Alleged abuses evoke 'deep disgust' in Bush

WASHINGTON - President Bush expressed "deep disgust" yesterday over allegations that a group of U.S. troops - at least six of them in an Army Reserve unit from Maryland - abused and humiliated Iraqi prisoners, saying that those responsible would be punished.

"I shared a deep disgust that those prisoners were treated the way they were treated," Bush told reporters.

The president added: "Those few people who did that do not reflect the nature of the men and women we've sent overseas. And there will be an investigation. ... They'll be taken care of."

Bush's comments came as the British army said it was investigating separate allegations that its soldiers abused an Iraqi prisoner, and as the United Nations and several human rights groups denounced the alleged offenses by U.S. troops.

The images of Westerners callously humiliating Iraqis at the Abu Ghraib prison near Baghdad could inflame anti-American sentiment in the Arab world at a delicate time. U.S. officials say they fear the revelations will set back their efforts to win the trust of Iraqis before the Bush administration's June 30 deadline for handing over sovereignty to Iraqis.

The site of the alleged abuses also represents an unfortunate symbol for U.S. troops, who are eager to be seen as liberators. The Abu Ghraib prison was infamous during Saddam Hussein's rule as a den of torture.

Kofi Annan, the U.N. secretary-general, said he was "deeply disturbed" by photographs of smiling U.S. troops standing over naked Iraqi prisoners and subjecting them to humiliation.

6 face courts-martial

Six Army reservists attached to the 372nd Military Police Company, a reserve unit based near Cumberland, are subject to possible courts-martial and criminal prosecution: Staff Sgt. Ivan L. "Chip" Frederick II, Spc. Charles A. Graner, Sgt. Javal S. Davis, Spc. Megan Ambuhl, Spc. Sabrina Harman and Pvt. Jeremy C. Sivits.

Eight others in the unit face less severe administrative charges. In addition, another member, Pvt. Lynndie R. England, has been reassigned to Fort Bragg in North Carolina, where she is being detained, her family says. It is not clear whether she will face charges. England and Graner are engaged, her parents said.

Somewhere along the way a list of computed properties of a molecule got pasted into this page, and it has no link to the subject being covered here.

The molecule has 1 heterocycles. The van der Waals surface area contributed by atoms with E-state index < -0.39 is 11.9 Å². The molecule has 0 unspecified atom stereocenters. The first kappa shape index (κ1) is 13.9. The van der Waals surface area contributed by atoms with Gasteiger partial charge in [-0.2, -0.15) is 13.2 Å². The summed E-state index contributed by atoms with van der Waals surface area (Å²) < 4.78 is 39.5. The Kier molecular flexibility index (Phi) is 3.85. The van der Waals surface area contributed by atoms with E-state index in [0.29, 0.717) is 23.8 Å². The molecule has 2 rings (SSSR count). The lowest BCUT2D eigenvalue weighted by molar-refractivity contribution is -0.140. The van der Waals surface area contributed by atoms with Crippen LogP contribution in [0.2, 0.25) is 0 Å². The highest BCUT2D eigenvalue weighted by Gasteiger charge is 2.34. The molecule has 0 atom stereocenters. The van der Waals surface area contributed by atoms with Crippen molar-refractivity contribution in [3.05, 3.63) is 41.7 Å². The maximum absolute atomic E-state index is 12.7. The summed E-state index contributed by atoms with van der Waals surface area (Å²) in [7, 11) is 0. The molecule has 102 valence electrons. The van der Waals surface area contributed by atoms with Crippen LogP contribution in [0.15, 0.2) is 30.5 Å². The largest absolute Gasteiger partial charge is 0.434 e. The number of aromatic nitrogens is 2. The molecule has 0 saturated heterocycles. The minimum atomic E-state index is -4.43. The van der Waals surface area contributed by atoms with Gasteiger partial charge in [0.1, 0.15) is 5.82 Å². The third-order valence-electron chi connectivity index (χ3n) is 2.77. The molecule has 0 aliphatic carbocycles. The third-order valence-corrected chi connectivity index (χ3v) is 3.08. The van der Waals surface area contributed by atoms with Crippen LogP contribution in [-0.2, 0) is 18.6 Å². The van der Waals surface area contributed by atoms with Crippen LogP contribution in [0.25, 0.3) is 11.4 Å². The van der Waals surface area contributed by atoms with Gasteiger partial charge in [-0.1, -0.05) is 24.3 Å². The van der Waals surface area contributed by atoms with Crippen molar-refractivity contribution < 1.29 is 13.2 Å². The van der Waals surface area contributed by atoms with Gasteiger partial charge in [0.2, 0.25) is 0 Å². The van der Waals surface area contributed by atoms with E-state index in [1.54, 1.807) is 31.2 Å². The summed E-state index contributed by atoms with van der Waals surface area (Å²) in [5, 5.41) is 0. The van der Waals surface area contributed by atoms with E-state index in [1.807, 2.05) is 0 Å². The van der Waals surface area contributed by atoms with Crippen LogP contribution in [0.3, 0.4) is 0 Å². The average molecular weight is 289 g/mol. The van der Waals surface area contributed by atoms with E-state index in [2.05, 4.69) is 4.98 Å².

A total of 17 people were suspended from their posts at the prison after a military investigation. Army Reserve Brig. Gen. Janis L. Karpinski, the highest-ranking officer to be suspended, faces administrative charges. One of those dismissed was a private contractor working as an interpreter.

Flashing thumbs up

Graphic photographs aired this week on CBS' 60 Minutes II showed Iraqi prisoners apparently being sexually humiliated while U.S. soldiers gleefully looked on, smiling and flashing thumbs-up signs.

An account sent to relatives by one of the soldiers charged describes a range of abuses inside the prison. Sergeant Frederick describes how detainees were left in isolation cells for days without clothes - or sometimes in women's underwear - with no light, ventilation, water or toilet.

The 1949 Geneva Conventions prohibit "outrages upon the personal dignity, in particular humiliating and degrading treatment" of detainees.

Frederick's notes indicate that Army intelligence and criminal investigators witnessed and even encouraged the abuse. Human rights groups said the role of higher-ranking soldiers should be investigated. Some expressed concern that private contractors, operating in Iraq "with virtual impunity," might be violating international law.

"Allowing private contractors to operate in a legal vacuum is an invitation to abuse," said Kenneth Roth, executive director of Human Rights Watch.

Official's help sought

Among the charges lodged against the soldiers are aggravated assault and desecration of a corpse. The military has not disclosed other charges, which could include committing indecent acts, battery and dereliction of duty.

Sivits, another of the charged soldiers, defended himself against the abuse accusations in a March e-mail that sought help from a congressman. Sivits wrote that he could be seen in one of the prison photographs cutting the flex cuffs off a prisoner.

"You can clearly see I am actually trying to help the detainee," he wrote. "His hands were deep purple. I told the [noncommissioned officer in charge] that we had to get the cuffs off him before he lost his hands!"

Karpinski, the highest-ranking officer to be suspended, commanded the 800th Military Police Brigade, based in Uniondale, N.Y., to which the Maryland unit was temporarily attached. She was responsible for running the prison system in Iraq.

Reached by phone at her home in South Carolina, Karpinski declined to say when she had returned from Iraq or to discuss the charges she faced.

Bush's harsh comments yesterday provoked criticism from Gary Myers, Frederick's attorney, who argued that they violated military rules against "unlawful command influence" - when a superior commander inappropriately interferes in a disciplinary proceeding.

'Disturbing' charges

Lawmakers from Maryland said they were profoundly concerned about the accusations.

"The charges are very disturbing," said Sen. Barbara A. Mikulski, a Democrat. "They are a matter for military justice and should be pursued appropriately."

Rep. Roscoe G. Bartlett, a Western Maryland Republican whose district is home to the 372nd, urged that the accused be treated fairly.

Sun staff writers Ariel Sabar and Gus G. Sentementes contributed to this article.